A Positive, Lasting Convergence

As if to further emphasize just how exciting the Amarillo market is for investors, the city started 2020 by being named Motley Fool's top pick for the best places to buy rental property in 2020. Explaining the best places to buy rental properties will have affordable housing, wage growth, low unemployment rates, population growth, rising property values, and sound rental yields, Fool analyst Liz Brumer-Smith called Amarillo "a great market for receiving an above-average rental return."

Kaliser agreed, although he emphasized the "buzz" about Amarillo may actually obscure some of the better things about the market since most media outlets focus on single-family investments.

"Tertiary markets [like Amarillo] offer continued growth. Even when the market changes, they are pretty consistent," he said. "For projects like ours, where we can usually add value almost instantly by putting in organized property management, making basic improvements, and bringing up your occupancy, Amarillo is a perfect fit. Like many tertiary markets, it is going to be one of the best markets to be in when the economy corrects itself."

The Amarillo Basics

-- 14th most-populous city in Texas
-- Largest city in the Texas Panhandle
-- Estimated population for the city proper: 199,826 (2017)
-- Estimated population for the metropolitan statistical area (MSA): 276,020 (2017)
-- Freight and rail hub: Interstate 40 and Highway 66 both pass through the city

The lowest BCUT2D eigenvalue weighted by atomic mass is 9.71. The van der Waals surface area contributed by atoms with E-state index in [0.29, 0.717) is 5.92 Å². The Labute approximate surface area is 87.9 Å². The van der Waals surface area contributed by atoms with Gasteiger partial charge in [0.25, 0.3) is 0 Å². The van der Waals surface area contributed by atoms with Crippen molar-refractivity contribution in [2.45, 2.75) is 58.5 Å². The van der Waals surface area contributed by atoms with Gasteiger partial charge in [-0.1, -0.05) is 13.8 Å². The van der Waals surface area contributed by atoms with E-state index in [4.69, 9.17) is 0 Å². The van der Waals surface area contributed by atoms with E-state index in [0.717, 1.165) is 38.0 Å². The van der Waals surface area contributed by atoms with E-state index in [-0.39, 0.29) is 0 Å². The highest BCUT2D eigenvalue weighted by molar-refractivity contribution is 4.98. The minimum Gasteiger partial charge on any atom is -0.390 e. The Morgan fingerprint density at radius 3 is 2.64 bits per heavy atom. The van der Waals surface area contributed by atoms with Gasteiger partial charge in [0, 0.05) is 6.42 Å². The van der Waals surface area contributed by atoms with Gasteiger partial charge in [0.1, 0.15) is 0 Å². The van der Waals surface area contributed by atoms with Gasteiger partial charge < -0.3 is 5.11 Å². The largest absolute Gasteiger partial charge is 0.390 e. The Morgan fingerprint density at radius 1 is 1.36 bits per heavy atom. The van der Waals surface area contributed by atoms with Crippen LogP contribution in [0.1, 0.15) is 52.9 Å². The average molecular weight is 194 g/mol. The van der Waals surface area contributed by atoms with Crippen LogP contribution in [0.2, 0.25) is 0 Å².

-- Nicknames:
   -- Helium capital of the world
   -- Rotor City USA (for the V-22 Osprey hybrid aircraft assembly plant)
   -- Bomb City (for the only nuclear weapons assembly and disassembly facility in the country)
-- 6 Universities and Colleges, including Texas Tech branches and a satellite campus for Texas A&M

Amarillo Employment & Employers

Amarillo's unemployment rate was less than 3 percent as of the end of 2019 according to economic data from the St. Louis Fed. This placed the city second only to Midland, Texas, in for low unemployment at the end of year. This was lower than the statewide rate of 3.4 percent and the national rate of 3.7 percent. Local policies encouraging public-private partnerships between the city and developers have successfully brought in businesses and educational facilities. For example, the Amarillo City Council offers about $1.25 million to support company plans to create jobs in the area via its Business Asset Protection Unit.

The downtown area of the city continues to be a value-add environment conducive to large- and small-scale investments. Nearly all existing commercial space in buildings like the FirstBank Southwest Tower, which lost about half of its occupants in 2018, has been filled, and additional economic development zones are bringing in additional businesses to fill new sports complexes, mixed-use developments, and entertainment venues.

The city also recently restructured its Strategic Action Plan (SAP) in order to facilitate more than $50 million in public and private investments in 2019 alone. In 2020, SAP funds will be focused in The Warehouse District, which has benefitted from the inaugural season of the city's minor league baseball team, the Sod Poodles. 400,000 people came to the metro area to watch the Sod Poodles during their first year of play.

by Carole VanSickle Ellis

Carole VanSickle Ellis is the editor-in chief of Self-Directed Investor Magazine. Read more about self-directed investing at or email Carole directly at [email protected].